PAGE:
Jane Jacobs remains celebrated for her contributions to urban planning, most famously in her first book, The Death and Life of Great American Cities, released in 1961. But Jacobs, who died in 2006, staked her own claim to posterity on the insights of her second book. Published fifty years ago, in 1969, The Economy of Cities is even more audacious than its predecessor. In it, Jacobs dismisses centuries of economic theory with a high hand, relying instead on acute observation and powerful inductive reasoning — the art for which she is justly renowned — to paint an original city-centred picture about how and why economies grow and falter. She claims nothing less than to have discovered the key to all economic growth.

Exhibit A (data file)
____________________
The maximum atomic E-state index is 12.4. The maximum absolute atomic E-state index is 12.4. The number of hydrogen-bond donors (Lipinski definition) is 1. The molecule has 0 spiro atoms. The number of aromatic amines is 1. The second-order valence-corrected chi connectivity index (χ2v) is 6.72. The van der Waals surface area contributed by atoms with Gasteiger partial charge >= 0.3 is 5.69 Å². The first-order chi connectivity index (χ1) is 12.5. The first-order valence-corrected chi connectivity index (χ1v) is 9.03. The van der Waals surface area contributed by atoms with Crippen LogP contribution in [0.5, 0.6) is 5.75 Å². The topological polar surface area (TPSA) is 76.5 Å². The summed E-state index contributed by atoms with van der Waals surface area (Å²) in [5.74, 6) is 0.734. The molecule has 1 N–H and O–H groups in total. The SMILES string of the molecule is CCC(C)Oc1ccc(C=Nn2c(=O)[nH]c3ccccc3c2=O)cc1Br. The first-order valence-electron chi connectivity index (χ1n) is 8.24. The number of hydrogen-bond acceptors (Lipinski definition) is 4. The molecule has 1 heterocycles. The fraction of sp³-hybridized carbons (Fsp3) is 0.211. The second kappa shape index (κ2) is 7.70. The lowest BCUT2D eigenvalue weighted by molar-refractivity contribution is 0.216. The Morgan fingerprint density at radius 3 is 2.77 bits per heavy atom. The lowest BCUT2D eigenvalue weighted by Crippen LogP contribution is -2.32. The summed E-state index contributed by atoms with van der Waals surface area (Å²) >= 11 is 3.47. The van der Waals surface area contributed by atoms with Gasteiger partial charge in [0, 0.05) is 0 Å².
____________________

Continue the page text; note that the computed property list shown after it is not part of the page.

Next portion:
“If I were to be remembered as a really important thinker of the century,” Jacobs told Reason magazine years later, in 2001, “the most important thing I’ve contributed is my...
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